Washington, on the outskirts of Sunderland in the north-east of England, seems an unlikely place for a day’s birdwatching. Although Washington Old Hall, the greatly remodelled home of George Washington’s distant ancestor William de Wessyngton, is nearby, the area is best known for its heavy industry. The coal and chemical industries were both big business hereabouts, and although these are long-gone a variety of other industries have taken their place.
Who on earth would choose to put a bird reserve here, in such an unnatural and unpromising landscape?
The answer is, of course, the Wildfowl and Wetland Trust (WWT), and good for them. It must have been a brave move at the time (the 1970s), but it was a stroke of genius.
Like other WWT sites, Washington Wetland Centre combines managed habitats for wild birds and displays of captive birds, most of which are part of conservation-driven breeding programmes. There is a strong emphasis on learning and education, with the Centre giving many local children their first close contact with the natural world.
There’s also a Field of Dreams element to this bird reserve: build it and they will come. However improbable it may seem that wildlife could thrive here amongst the industry and urban sprawl, the WWT took the risk and have been richly rewarded. Birds galore and other wildlife – including otters – now call this place home, or drop in for a while during their annual migrations.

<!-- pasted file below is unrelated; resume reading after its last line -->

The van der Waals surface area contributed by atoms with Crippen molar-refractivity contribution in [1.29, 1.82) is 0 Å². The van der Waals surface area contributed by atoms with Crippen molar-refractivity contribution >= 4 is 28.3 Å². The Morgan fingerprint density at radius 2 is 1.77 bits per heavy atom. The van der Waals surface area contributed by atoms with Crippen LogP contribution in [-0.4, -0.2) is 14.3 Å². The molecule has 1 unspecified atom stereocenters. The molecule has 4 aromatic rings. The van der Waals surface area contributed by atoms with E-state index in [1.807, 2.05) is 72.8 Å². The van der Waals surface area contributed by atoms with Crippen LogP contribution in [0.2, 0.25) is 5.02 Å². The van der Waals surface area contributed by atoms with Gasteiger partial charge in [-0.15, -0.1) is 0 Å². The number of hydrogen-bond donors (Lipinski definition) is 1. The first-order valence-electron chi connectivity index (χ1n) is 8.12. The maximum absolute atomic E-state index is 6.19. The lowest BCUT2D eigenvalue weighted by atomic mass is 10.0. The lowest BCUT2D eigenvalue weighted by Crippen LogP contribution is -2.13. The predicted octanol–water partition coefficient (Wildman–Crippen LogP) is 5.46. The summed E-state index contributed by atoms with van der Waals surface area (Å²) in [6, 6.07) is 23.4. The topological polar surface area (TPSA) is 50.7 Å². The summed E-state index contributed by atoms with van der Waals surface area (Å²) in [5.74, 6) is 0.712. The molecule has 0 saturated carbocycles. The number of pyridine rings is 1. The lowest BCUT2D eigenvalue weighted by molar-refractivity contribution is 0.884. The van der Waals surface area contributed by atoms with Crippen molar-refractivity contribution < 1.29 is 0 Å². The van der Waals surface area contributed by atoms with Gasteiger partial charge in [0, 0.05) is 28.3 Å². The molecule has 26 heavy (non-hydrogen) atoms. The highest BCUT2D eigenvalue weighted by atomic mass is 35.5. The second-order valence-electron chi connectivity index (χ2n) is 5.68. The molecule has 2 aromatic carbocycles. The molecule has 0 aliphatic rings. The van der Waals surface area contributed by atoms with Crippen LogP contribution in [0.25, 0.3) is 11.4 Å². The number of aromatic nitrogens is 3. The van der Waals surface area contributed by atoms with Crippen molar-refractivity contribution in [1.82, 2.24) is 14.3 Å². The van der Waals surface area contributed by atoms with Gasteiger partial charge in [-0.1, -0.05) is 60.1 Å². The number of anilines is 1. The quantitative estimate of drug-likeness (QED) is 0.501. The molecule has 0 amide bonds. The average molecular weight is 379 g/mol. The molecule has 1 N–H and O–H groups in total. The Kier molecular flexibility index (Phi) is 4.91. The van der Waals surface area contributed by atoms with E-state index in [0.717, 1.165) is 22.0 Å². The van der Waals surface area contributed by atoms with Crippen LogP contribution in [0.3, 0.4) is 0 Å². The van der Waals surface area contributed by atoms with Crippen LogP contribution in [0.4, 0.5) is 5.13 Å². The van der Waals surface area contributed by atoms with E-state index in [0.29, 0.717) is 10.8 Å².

The WWT is a massively important part of our conservation infrastructure. It was instrumental in saving the nene (Hawaiian Goose) from the brink of extinction, and remains at the heart of wetland-focussed conservation projects both in the UK and overseas. Its stated vision is:
We conserve, restore and create wetlands, save wetland wildlife, and inspire everyone to value the amazing things healthy wetlands achieve for people and nature.Source: WWT website, retrieved 7 October 2019
Mrs P and I are passionate supporters, and life members, of the WWT, so it was a pleasure to drop in at the Washington Wetland Centre on our way back from Scotland earlier this year.
For once the wetland birds were unremarkable as the autumn migration had not yet begun. However there were plenty of other treats to savour, including common terns bringing back beaks full of fish for their youngsters.
We were also thrilled to see a family of Greater Spotted Woodpeckers, and a very confiding jay which jumped manicly between branch and feeder, then back again. Not at all what we’d expected would be the highlights of a visit to a wetland reserve, but great just the same.
Washington Wetland Centre may be an unlikely place for birdwatching, but it definitely delivers the goods. It’s a place we’ll happily continue to visit whenever we’re in the area.